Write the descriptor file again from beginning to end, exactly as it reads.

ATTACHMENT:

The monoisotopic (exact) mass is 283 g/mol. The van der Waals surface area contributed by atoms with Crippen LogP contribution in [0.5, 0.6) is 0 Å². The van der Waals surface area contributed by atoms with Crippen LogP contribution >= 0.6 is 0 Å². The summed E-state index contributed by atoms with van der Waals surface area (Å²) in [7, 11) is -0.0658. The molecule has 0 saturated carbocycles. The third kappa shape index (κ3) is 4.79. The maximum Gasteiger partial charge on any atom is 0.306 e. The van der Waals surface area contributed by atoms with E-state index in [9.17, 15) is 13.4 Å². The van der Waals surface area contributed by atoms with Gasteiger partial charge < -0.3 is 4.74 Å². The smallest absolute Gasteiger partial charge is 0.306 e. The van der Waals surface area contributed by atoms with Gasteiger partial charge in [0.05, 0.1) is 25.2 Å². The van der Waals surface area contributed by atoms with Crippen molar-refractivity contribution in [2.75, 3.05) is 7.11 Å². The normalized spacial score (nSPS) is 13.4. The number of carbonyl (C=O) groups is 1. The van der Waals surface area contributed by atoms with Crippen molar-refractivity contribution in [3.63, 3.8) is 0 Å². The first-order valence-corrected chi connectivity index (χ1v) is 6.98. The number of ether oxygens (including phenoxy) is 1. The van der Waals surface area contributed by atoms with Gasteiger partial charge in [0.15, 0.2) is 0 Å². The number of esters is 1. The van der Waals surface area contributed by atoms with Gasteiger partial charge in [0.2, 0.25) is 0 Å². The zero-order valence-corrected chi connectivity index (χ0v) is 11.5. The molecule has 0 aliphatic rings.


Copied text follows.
The monoisotopic (exact) mass is 283 g/mol. The van der Waals surface area contributed by atoms with Crippen LogP contribution in [0.5, 0.6) is 0 Å². The van der Waals surface area contributed by atoms with Crippen LogP contribution >= 0.6 is 0 Å². The summed E-state index contributed by atoms with van der Waals surface area (Å²) in [7, 11) is -0.0658. The molecule has 0 saturated carbocycles. The third kappa shape index (κ3) is 4.79. The maximum Gasteiger partial charge on any atom is 0.306 e. The van der Waals surface area contributed by atoms with E-state index in [9.17, 15) is 13.4 Å². The van der Waals surface area contributed by atoms with Gasteiger partial charge < -0.3 is 4.74 Å². The smallest absolute Gasteiger partial charge is 0.306 e. The van der Waals surface area contributed by atoms with Gasteiger partial charge in [0.05, 0.1) is 25.2 Å². The van der Waals surface area contributed by atoms with Crippen molar-refractivity contribution in [2.75, 3.05) is 7.11 Å². The normalized spacial score (nSPS) is 13.4. The number of carbonyl (C=O) groups is 1. The van der Waals surface area contributed by atoms with Crippen molar-refractivity contribution in [3.63, 3.8) is 0 Å². The first-order valence-corrected chi connectivity index (χ1v) is 6.98. The number of ether oxygens (including phenoxy) is 1. The van der Waals surface area contributed by atoms with Gasteiger partial charge in [0.15, 0.2) is 0 Å². The number of esters is 1. The van der Waals surface area contributed by atoms with Gasteiger partial charge in [0.2, 0.25) is 0 Å². The zero-order valence-corrected chi connectivity index (χ0v) is 11.5. The molecule has 0 aliphatic rings.